I'm a piler-filer. Who are you?

Austin Kleon blogs about pilers and filers, a dichotomy/spectrum he learned about reading Temple Grandin’s book, _Visual Thinking _, in which Grandin discusses Linda Silverman’s work:

In a presentation about the differences in learning styles, Silverman flashes a slide showing a person with a tidy file cabinet and a person surrounded by messy piles of paper. The “filer” and the “pilers,” to use her terms. You probably know which one you are. What does it say about the way you think?

Kleon says:

All of these “versus” type situations can be rethought as spectrums and/or creative tensions. There are times when I want to access that sequential part of my brain and bring order to things, and filing does that, but there are other times I want to access my visual brain, and piles help.

I am my father’s daughter, which means I’m a piler-filer.

Both my dad and I often have stacks that look like a mess to other people. But when I was a teacher, my colleagues marveled at my ability to run exactly what I needed from one of these piles within seconds.

I also had immaculate file cabinets full of things like student paperwork. I love a label maker.

For me and for my dad, piles are for current projects and files are for reference materials and archives. If something goes into a file before we’re done with it, it ceases to exist until an external event prompts us to track it down, by which point it may be too late for us to have done what we needed to do with it.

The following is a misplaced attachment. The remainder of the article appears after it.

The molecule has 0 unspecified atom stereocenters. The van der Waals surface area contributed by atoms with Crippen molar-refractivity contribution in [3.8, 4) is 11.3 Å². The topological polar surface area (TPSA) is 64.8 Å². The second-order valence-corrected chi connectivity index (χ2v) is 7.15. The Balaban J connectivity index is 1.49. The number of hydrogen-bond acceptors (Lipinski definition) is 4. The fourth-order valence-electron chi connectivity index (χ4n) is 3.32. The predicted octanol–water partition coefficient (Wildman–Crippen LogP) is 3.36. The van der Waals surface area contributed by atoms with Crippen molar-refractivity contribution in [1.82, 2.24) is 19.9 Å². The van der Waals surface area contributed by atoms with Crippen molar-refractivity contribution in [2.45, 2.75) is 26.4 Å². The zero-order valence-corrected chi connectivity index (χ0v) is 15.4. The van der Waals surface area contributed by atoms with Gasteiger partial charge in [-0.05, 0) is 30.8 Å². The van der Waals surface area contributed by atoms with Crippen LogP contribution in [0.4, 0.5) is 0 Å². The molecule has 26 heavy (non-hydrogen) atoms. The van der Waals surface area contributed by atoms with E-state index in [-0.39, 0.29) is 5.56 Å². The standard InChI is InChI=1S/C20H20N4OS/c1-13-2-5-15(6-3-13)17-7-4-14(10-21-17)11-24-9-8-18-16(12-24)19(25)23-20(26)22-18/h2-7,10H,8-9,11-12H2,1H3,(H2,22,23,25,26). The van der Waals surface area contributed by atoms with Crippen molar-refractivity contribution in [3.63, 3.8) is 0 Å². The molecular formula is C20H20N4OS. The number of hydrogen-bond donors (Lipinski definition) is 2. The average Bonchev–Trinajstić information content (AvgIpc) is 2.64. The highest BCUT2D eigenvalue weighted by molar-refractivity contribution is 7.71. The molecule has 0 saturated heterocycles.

A panorama of a desk with multiple stacks of paper, a laptop, two monitors, keyboard, and trackball on it..
This is a panorama of my desk when I was managing editor at LEARN NC. The stacks on the desk and in the standing file were projects in-progress. I filed finished projects in the drawers in the file cabinet/snack station on the left side of the desk.

So. We’re piler-filers. Are you one, the other, or a combination?

✴️ Also on Micro.blog

✍️ Reply by email

Kimberly Hirsh, PhD @KimberlyHirsh
An IndieWeb Webring
 This work is licensed under CC BY-NC-SA 4.0 .

I acknowledge that I live and work on unceded Lumbee, Skaruhreh/Tuscarora, and Shakori land. I give respect and reverence to those who came before me. I thank Holisticism for the text of this land acknowledgement.

We must acknowledge that much of what we know of this country today, including its culture, economic growth, and development throughout history and across time, has been made possible by the labor of enslaved Africans and their ascendants who suffered the horror of the transatlantic trafficking of their people, chattel slavery, and Jim Crow. We are indebted to their labor and their sacrifice, and we must acknowledge the tremors of that violence throughout the generations and the resulting impact that can still be felt and witnessed today. I thank Dr. Terah ‘TJ’ Stewart for the text of this labor acknowledgement.